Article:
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The world's largest scientific archive of animal signal recordings, the Macaulay Library of Natural Sounds, is partnering with other institutions to co-curate and digitize an enormous archive of animal audio and video recordings from the library's vaults.

The analog material in the library's collection at the Cornell Lab of Ornithology includes recordings of mainly birds, but also frogs, fish and insects, going back a few decades. The collections are a bonanza for animal behaviorists, who use the archives to study birds and other animals from all over the world, including some that are now extinct, such as the imperial woodpecker.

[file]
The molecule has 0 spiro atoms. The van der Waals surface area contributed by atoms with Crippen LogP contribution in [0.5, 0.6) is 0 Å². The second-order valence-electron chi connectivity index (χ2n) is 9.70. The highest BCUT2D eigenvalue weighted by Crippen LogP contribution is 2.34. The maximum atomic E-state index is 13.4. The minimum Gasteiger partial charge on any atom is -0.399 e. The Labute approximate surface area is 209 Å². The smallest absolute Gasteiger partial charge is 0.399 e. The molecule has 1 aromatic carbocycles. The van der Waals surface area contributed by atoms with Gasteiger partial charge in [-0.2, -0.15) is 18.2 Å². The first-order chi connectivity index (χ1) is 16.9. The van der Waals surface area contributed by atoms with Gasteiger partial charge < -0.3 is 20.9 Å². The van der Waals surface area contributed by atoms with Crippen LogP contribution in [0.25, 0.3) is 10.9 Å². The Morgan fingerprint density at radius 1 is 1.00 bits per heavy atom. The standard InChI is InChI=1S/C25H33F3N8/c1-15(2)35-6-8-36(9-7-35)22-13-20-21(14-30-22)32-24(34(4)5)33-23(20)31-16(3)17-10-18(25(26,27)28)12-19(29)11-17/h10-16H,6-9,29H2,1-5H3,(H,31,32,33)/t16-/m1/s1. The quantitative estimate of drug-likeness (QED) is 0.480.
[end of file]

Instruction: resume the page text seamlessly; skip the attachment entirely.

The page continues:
Accessible digital audio recordings of animal signals will make it easier for researchers to investigate a host of scientific questions, including what can scientists learn about the responses of animals to anthropogenic noise and other human activities.

By providing a useful co-curation system and encouraging collection of recordings along with physical specimens, this project is expected to transform the way researchers collect and use biological specimens in the future. The research is supported by NSF award #1304425, Collaborative Research: Digitization - Thematic Collections Networks: Developing a Centralized Digital Archive of Vouchered Animal Communication Signals.

Credit: Miles O'Brien, Science Nation Correspondent; Kate Tobin, Science Nation Producer